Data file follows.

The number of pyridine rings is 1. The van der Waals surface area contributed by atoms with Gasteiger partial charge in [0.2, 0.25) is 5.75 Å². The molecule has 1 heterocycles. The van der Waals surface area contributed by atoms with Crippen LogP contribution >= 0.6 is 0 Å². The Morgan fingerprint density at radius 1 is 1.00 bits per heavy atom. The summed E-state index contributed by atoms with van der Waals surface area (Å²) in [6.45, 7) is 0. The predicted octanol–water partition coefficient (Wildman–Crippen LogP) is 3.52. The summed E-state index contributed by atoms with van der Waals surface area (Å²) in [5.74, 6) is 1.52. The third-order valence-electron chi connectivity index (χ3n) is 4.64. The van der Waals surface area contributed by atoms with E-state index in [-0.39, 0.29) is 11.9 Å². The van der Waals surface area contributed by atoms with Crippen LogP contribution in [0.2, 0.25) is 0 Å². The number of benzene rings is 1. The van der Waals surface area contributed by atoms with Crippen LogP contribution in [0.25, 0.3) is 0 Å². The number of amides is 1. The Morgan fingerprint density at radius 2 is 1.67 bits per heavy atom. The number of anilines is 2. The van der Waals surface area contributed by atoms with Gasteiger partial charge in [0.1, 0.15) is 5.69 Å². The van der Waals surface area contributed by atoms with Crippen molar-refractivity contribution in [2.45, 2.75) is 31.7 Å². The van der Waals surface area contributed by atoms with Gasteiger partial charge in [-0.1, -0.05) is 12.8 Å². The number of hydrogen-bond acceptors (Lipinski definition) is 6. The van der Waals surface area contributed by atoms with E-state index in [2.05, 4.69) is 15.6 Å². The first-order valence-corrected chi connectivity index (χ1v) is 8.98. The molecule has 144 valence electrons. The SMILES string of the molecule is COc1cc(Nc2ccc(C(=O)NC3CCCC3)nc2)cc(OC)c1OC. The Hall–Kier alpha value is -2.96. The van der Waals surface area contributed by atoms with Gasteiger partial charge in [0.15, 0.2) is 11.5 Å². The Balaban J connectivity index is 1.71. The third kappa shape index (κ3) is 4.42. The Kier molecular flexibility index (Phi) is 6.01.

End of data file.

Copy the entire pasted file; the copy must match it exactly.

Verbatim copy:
The number of pyridine rings is 1. The van der Waals surface area contributed by atoms with Gasteiger partial charge in [0.2, 0.25) is 5.75 Å². The molecule has 1 heterocycles. The van der Waals surface area contributed by atoms with Crippen LogP contribution >= 0.6 is 0 Å². The Morgan fingerprint density at radius 1 is 1.00 bits per heavy atom. The summed E-state index contributed by atoms with van der Waals surface area (Å²) in [6.45, 7) is 0. The predicted octanol–water partition coefficient (Wildman–Crippen LogP) is 3.52. The summed E-state index contributed by atoms with van der Waals surface area (Å²) in [5.74, 6) is 1.52. The third-order valence-electron chi connectivity index (χ3n) is 4.64. The van der Waals surface area contributed by atoms with E-state index in [-0.39, 0.29) is 11.9 Å². The van der Waals surface area contributed by atoms with Crippen LogP contribution in [0.2, 0.25) is 0 Å². The number of benzene rings is 1. The van der Waals surface area contributed by atoms with Crippen LogP contribution in [0.25, 0.3) is 0 Å². The number of amides is 1. The Morgan fingerprint density at radius 2 is 1.67 bits per heavy atom. The number of anilines is 2. The van der Waals surface area contributed by atoms with Gasteiger partial charge in [0.1, 0.15) is 5.69 Å². The van der Waals surface area contributed by atoms with Crippen molar-refractivity contribution in [2.45, 2.75) is 31.7 Å². The van der Waals surface area contributed by atoms with Gasteiger partial charge in [-0.1, -0.05) is 12.8 Å². The number of hydrogen-bond acceptors (Lipinski definition) is 6. The van der Waals surface area contributed by atoms with E-state index in [2.05, 4.69) is 15.6 Å². The first-order valence-corrected chi connectivity index (χ1v) is 8.98. The molecule has 144 valence electrons. The SMILES string of the molecule is COc1cc(Nc2ccc(C(=O)NC3CCCC3)nc2)cc(OC)c1OC. The Hall–Kier alpha value is -2.96. The van der Waals surface area contributed by atoms with Gasteiger partial charge in [0.15, 0.2) is 11.5 Å². The Balaban J connectivity index is 1.71. The third kappa shape index (κ3) is 4.42. The Kier molecular flexibility index (Phi) is 6.01.